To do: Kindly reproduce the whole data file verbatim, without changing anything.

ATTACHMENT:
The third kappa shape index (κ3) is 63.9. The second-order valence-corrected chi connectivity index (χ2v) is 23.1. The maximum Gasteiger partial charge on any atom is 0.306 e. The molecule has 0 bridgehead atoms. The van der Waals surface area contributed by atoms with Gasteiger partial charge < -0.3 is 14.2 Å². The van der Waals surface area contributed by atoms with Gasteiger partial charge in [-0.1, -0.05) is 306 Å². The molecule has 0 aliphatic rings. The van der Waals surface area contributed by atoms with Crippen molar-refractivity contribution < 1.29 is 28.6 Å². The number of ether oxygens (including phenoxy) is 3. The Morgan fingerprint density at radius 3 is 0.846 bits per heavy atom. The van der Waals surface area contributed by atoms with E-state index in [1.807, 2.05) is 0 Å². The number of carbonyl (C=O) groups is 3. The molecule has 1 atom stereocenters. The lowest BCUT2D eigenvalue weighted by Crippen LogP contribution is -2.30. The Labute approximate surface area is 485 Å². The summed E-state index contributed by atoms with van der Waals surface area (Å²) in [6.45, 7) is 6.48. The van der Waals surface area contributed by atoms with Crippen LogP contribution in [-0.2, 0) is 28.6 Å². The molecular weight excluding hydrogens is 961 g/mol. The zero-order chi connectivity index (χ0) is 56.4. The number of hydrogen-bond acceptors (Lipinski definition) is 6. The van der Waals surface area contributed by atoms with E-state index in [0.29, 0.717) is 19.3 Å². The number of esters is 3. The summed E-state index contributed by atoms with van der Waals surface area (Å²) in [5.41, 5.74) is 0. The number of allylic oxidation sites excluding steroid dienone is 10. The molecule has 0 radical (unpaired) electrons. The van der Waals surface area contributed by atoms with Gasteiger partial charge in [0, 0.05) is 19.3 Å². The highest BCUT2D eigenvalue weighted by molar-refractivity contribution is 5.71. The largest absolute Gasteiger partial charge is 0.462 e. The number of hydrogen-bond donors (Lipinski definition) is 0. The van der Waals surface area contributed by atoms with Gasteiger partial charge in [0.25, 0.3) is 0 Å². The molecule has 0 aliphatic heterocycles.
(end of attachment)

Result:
The third kappa shape index (κ3) is 63.9. The second-order valence-corrected chi connectivity index (χ2v) is 23.1. The maximum Gasteiger partial charge on any atom is 0.306 e. The molecule has 0 bridgehead atoms. The van der Waals surface area contributed by atoms with Gasteiger partial charge < -0.3 is 14.2 Å². The van der Waals surface area contributed by atoms with Gasteiger partial charge in [-0.1, -0.05) is 306 Å². The molecule has 0 aliphatic rings. The van der Waals surface area contributed by atoms with Crippen molar-refractivity contribution < 1.29 is 28.6 Å². The number of ether oxygens (including phenoxy) is 3. The Morgan fingerprint density at radius 3 is 0.846 bits per heavy atom. The van der Waals surface area contributed by atoms with E-state index in [1.807, 2.05) is 0 Å². The number of carbonyl (C=O) groups is 3. The molecule has 1 atom stereocenters. The lowest BCUT2D eigenvalue weighted by Crippen LogP contribution is -2.30. The Labute approximate surface area is 485 Å². The summed E-state index contributed by atoms with van der Waals surface area (Å²) in [6.45, 7) is 6.48. The van der Waals surface area contributed by atoms with Crippen LogP contribution in [-0.2, 0) is 28.6 Å². The molecular weight excluding hydrogens is 961 g/mol. The zero-order chi connectivity index (χ0) is 56.4. The number of hydrogen-bond acceptors (Lipinski definition) is 6. The van der Waals surface area contributed by atoms with E-state index in [0.29, 0.717) is 19.3 Å². The number of esters is 3. The summed E-state index contributed by atoms with van der Waals surface area (Å²) in [5.41, 5.74) is 0. The number of allylic oxidation sites excluding steroid dienone is 10. The molecule has 0 radical (unpaired) electrons. The van der Waals surface area contributed by atoms with Gasteiger partial charge in [0, 0.05) is 19.3 Å². The highest BCUT2D eigenvalue weighted by molar-refractivity contribution is 5.71. The largest absolute Gasteiger partial charge is 0.462 e. The number of hydrogen-bond donors (Lipinski definition) is 0. The van der Waals surface area contributed by atoms with Gasteiger partial charge in [0.25, 0.3) is 0 Å². The molecule has 0 aliphatic heterocycles.